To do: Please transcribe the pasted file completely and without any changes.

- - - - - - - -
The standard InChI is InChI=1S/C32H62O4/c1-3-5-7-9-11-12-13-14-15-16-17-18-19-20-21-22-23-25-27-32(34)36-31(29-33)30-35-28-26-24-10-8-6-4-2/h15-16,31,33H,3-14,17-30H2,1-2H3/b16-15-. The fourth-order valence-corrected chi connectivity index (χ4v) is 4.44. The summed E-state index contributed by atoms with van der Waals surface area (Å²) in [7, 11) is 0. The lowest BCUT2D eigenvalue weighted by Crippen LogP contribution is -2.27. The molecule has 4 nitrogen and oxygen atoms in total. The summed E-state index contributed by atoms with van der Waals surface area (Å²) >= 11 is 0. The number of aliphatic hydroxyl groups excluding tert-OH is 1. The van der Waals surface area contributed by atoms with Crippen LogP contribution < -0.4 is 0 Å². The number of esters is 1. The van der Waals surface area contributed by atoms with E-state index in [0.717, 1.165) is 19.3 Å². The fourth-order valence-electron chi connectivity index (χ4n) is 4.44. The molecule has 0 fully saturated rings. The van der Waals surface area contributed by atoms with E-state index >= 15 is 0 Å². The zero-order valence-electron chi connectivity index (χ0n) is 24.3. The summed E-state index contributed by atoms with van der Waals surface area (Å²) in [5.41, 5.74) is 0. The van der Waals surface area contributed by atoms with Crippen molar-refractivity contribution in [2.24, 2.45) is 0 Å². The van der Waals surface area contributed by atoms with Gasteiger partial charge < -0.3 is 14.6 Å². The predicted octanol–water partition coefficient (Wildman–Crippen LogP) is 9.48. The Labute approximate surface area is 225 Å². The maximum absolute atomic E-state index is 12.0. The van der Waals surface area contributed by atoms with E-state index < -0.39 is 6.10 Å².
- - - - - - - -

The standard InChI is InChI=1S/C32H62O4/c1-3-5-7-9-11-12-13-14-15-16-17-18-19-20-21-22-23-25-27-32(34)36-31(29-33)30-35-28-26-24-10-8-6-4-2/h15-16,31,33H,3-14,17-30H2,1-2H3/b16-15-. The fourth-order valence-corrected chi connectivity index (χ4v) is 4.44. The summed E-state index contributed by atoms with van der Waals surface area (Å²) in [7, 11) is 0. The lowest BCUT2D eigenvalue weighted by Crippen LogP contribution is -2.27. The molecule has 4 nitrogen and oxygen atoms in total. The summed E-state index contributed by atoms with van der Waals surface area (Å²) >= 11 is 0. The number of aliphatic hydroxyl groups excluding tert-OH is 1. The van der Waals surface area contributed by atoms with Crippen LogP contribution < -0.4 is 0 Å². The number of esters is 1. The van der Waals surface area contributed by atoms with E-state index in [0.717, 1.165) is 19.3 Å². The fourth-order valence-electron chi connectivity index (χ4n) is 4.44. The molecule has 0 fully saturated rings. The van der Waals surface area contributed by atoms with E-state index >= 15 is 0 Å². The zero-order valence-electron chi connectivity index (χ0n) is 24.3. The summed E-state index contributed by atoms with van der Waals surface area (Å²) in [5.41, 5.74) is 0. The van der Waals surface area contributed by atoms with Crippen molar-refractivity contribution in [2.24, 2.45) is 0 Å². The van der Waals surface area contributed by atoms with Gasteiger partial charge < -0.3 is 14.6 Å². The predicted octanol–water partition coefficient (Wildman–Crippen LogP) is 9.48. The Labute approximate surface area is 225 Å². The maximum absolute atomic E-state index is 12.0. The van der Waals surface area contributed by atoms with E-state index < -0.39 is 6.10 Å².